Soul Journey – My Sojourn Through Divorce: The Road Ahead

“Everything I was I carry with me, everything I will be lies waiting on the road ahead.” ― Ma Jian

The divorce became final a few weeks ago. It still took me by surprise. I think it was the finality of it; that it’s now the end. And what’s been strange about this whole process, is I feel I’ve been corresponding with a faceless person who was so well known to me before but now is a complete stranger. There’s a disconnect. Like a loose end or a story that just stops suddenly without a sufficient ending. I suppose that’s to be expected in divorce. It just doesn’t lend itself to having closure. Not really. We don’t always get what we want, I suppose.

Now I find myself standing on a road I didn’t plan. I have no idea what lies before me or what to expect. I only know what’s been behind me. There isn’t a single memory of my life without him in it. It’s all very surreal to have a life with someone and then suddenly not. And now it feels strange to move forward without him. All my memories going forward won’t have him in them. Again, it’s that strange disconnect, like trying to remember something that’s lurking in the back of your mind. Or trying to take hold of something that is just out of reach.

I still can’t get used to the new norm that is my life. Sleeping in the bed alone. Making dinner for only one. Coming home to an empty house. Managing the bills and finances by myself. Not wearing my wedding band anymore. Just being alone. Being alone is still hard. Most days I’m just going through the motions, like on autopilot. I keep waiting for someone who isn’t there.

I think it’s different when you choose to live alone. You have some idea of what to expect, like the fact that it is just you in the house. But when it’s been forced upon you, it’s unsettling. It makes you feel vulnerable; exposed. You have a strange sense that something’s wrong or off kilter. That something could just spring itself on you and you wouldn’t know how to react.

The uncertainty of things is unsettling, too. I don’t know where my life is going now. I know where I want it go and how. Some days I’m hopeful about my future and the prospects ahead of me. Other days, I’m at a complete loss. The trouble is I doubt myself. I doubt my ability to do what’s necessary in order to keep moving forward. I worry about making the wrong decisions, or even the right ones. Worry and doubt seem to have moved in. (I don’t recall asking them to be my roommates. Rather presumptuous of them). I used to have him to talk things over with; to make decisions together. Now I don’t. I had him to lean on and walk down life’s road with. Now I don’t. It’s a loss to be sure.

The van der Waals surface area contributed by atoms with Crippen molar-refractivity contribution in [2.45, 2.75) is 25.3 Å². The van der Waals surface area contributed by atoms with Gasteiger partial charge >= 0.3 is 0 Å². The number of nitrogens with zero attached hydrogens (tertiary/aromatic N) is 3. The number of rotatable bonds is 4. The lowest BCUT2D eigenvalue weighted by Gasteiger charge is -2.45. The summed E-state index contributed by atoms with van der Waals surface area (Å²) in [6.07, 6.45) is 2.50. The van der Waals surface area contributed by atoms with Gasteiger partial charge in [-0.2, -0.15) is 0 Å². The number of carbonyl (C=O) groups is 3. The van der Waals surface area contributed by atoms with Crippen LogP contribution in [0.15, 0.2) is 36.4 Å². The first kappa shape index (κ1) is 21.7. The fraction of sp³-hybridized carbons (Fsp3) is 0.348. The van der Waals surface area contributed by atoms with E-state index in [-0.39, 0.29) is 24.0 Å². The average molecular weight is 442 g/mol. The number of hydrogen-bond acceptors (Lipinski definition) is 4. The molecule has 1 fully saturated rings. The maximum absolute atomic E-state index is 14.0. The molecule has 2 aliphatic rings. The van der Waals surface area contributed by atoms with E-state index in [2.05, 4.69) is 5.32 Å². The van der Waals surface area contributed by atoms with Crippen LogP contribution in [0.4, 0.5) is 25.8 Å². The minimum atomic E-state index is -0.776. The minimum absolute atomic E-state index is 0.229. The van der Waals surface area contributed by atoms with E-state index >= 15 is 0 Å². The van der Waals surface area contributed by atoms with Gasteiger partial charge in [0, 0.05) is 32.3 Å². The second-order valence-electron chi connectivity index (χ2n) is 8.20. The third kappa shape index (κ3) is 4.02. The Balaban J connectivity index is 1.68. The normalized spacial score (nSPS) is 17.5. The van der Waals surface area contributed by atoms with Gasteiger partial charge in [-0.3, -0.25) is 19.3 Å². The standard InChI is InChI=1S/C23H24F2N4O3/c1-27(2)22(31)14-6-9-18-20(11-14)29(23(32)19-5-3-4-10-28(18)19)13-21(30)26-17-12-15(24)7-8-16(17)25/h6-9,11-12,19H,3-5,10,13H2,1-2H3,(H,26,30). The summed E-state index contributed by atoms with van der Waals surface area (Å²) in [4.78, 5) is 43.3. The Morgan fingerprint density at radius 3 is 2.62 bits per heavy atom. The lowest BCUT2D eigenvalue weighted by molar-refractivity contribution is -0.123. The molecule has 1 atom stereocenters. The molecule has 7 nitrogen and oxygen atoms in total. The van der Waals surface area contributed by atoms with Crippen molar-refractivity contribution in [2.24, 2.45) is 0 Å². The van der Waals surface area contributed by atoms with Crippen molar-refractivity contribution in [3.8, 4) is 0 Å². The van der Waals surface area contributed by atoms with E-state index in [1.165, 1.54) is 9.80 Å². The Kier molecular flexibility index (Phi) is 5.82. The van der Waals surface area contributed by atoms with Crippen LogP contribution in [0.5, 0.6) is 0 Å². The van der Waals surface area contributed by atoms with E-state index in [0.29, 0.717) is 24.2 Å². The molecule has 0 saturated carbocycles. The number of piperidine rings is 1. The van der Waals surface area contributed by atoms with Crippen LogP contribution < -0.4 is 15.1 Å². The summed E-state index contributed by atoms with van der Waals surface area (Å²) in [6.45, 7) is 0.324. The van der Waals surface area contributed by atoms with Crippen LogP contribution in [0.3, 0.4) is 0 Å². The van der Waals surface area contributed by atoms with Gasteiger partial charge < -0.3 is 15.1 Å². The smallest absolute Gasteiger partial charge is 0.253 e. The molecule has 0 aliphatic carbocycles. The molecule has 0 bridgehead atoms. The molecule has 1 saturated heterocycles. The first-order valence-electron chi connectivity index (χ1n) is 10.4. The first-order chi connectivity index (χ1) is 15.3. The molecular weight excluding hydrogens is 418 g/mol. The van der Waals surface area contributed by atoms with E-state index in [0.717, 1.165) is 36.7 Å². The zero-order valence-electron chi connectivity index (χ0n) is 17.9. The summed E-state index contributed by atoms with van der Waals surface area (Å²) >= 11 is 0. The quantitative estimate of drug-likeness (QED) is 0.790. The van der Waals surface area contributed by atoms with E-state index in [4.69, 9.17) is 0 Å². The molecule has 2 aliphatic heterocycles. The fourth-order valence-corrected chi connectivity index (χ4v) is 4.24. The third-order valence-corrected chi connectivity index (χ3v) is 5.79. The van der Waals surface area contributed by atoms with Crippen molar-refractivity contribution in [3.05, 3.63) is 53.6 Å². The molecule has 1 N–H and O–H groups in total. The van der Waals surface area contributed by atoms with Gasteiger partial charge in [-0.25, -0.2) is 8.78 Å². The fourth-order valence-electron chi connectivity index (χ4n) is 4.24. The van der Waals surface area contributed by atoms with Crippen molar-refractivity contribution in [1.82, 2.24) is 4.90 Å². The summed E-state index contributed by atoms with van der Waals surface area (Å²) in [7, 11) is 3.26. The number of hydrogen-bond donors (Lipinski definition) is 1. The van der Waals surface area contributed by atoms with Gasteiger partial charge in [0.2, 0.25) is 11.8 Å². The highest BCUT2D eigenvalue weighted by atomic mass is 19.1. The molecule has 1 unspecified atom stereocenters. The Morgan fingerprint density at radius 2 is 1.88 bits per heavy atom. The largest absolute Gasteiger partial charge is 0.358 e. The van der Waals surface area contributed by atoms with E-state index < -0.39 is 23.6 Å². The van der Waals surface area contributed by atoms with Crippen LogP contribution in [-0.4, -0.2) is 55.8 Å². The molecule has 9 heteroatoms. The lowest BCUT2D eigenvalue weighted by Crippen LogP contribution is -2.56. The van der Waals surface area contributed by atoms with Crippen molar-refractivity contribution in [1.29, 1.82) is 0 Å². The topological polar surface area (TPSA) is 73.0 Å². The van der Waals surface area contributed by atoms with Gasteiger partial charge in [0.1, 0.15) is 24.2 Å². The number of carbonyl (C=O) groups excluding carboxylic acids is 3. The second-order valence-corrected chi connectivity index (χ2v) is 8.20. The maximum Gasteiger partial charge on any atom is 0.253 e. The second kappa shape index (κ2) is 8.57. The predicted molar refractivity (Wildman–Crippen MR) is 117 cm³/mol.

Loss of any kind is traumatic, and divorce is no exception. And what one experiences afterwards is post-traumatic. Trying to move forward from that trauma is difficult at best. It’s bewildering and daunting. I think it’s because whatever you had, whatever you were, or whomever you had is suddenly gone without your choosing and you are left with complete instability about your life going forward. Your physical and/or emotional well being are threatened by seemingly unknown forces causing tremendous stress and insecurity.

So far, the one thing I keep coming back to or it keeps coming to me (ahem, Divine Intervention) is resilience. Being resilient actually. Of everything I’ve read or listened to from experts and those who have been-there-done-that all point to being resilient as a means of coping with post-traumatic stress. And those who develop and embrace resilience bounce forward, rather than bounce back, finding they are capable of far more than they would have imagined if their lives had stayed the same before the trauma hit.

Resilience then begets post-traumatic growth. The concept behind post-traumatic growth, according to psychologists Richard Tedeschi, PhD, and Lawrence Calhoun, PhD, who created the idea, is that people who experience a traumatic event can come out better for it; they become a better version of themselves. They improve and they take on a more positive approach towards life.

I think post-traumatic growth is actually hope. Hope bestowed by God that we don’t have to stay and live in our trauma; in despair. That’s not what He intended for us. We are wired for purpose, happiness, peace, joy and love. But when something (or someone) gets in the way of what God has intended for us, when it goes against His desire for our lives, trauma occurs. But it’s not permanent. It’s not forever. It will leave scars to be sure, but those scars are only reminders of where we came from, not who we are.

So I stand the beginning of a new road, an unfamiliar one, with scars from my experiences. But I don’t walk this road alone. I don’t face this life without hope. God is taking my hand and walking alongside me, guiding me. He wants the best for me. He has a purpose for me. He has happiness, peace, joy and love waiting for me. I am not my past. I am my future. I am what God says I am.

For I know the plans I have for you,” declares the LORD, “plans to prosper you and not to harm you, plans to give you hope and a future.” – Jeremiah 29:11

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